Michael Phelps



Michael Phelps, in full Michael Fred Phelps II, was born on June 30, 1985, in Baltimore, Maryland, U.S (nicknames: ‘Flying Fish’ ‘The Baltimore Bullet’). He is an American swimmer, who was the most-decorated athlete in Olympic history with 28 medals which included a record of 23 gold, 3 silver and 2 bronze medals. He became the first athlete to win eight gold medals at a single Olympics.

Phelps is the long course world record holder in the men’s 400-meter individual medley as well as the former long course world record holder in the 200-meter freestyle, 100-meter butterfly, 200-meter butterfly, and 200-meter individual medley.

Phelps was raised in a family of swimmers and joined the prestigious North Baltimore Aquatic Club at age seven. At the 2001 U.S. spring nationals, he became at age 15 the youngest world-record holder in men’s swimming when he posted 1 min 54.92 sec in the 200-metre butterfly. He went on that year to win his first international title at the world championships in Fukuoka, Japan. At the U.S. spring nationals in 2003, he became the first male swimmer to claim titles in three different strokes at a single national championship, and he later broke an unprecedented five individual world records at the world championships in Barcelona, Spain.

At the 2012 Olympics in London, Phelps had a disappointing start (failing to medal in his first event). However, he subsequently won silver medals and a gold medal in both the 4 × 100-metre freestyle relay and the 200-metre butterfly and a gold medal in the 4 × 200-metre freestyle relay. He also claimed gold in the 200-metre IM (individual medley), becoming the first male swimmer to win the same individual event at three consecutive Olympics. He later won the 100-metre butterfly for the third consecutive time. Phelps, announced that he was retiring from the sport after the London Games, but hisretirement was short-lived, as he announced his return to competitive swimmingin April 2014.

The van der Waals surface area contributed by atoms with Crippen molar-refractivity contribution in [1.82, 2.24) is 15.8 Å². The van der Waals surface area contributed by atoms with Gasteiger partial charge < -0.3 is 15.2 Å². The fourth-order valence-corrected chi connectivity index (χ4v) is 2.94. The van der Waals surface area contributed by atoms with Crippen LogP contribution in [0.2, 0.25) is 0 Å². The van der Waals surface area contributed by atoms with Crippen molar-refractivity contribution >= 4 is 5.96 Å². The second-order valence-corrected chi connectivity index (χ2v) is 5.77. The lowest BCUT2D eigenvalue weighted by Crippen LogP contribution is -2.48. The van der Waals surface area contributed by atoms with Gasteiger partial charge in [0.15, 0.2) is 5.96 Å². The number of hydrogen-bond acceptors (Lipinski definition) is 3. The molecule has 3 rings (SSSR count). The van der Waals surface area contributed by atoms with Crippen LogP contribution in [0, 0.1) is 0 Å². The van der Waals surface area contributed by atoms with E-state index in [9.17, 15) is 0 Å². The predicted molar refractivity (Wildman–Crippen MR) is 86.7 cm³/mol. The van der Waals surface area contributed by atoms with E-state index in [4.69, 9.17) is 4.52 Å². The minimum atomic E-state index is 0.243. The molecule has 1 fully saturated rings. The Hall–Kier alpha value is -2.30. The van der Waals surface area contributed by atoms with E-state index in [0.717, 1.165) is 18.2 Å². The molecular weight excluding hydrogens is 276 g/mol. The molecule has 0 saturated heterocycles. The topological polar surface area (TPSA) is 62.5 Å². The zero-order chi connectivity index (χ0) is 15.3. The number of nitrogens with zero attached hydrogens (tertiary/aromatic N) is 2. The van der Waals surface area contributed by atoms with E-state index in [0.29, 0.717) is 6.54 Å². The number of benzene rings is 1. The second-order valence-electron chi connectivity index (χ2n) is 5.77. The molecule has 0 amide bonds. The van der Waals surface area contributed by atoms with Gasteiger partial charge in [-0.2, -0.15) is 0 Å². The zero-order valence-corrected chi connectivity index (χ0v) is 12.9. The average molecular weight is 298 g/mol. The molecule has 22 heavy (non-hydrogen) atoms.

Having completed his improbably dominant comeback at the 2016 Games, he again retired from competitive swimming, having won more medals than 161 countries. He is widely regarded as the greatest swimmer of all time and is often considered to be one of the greatest athletes of all time.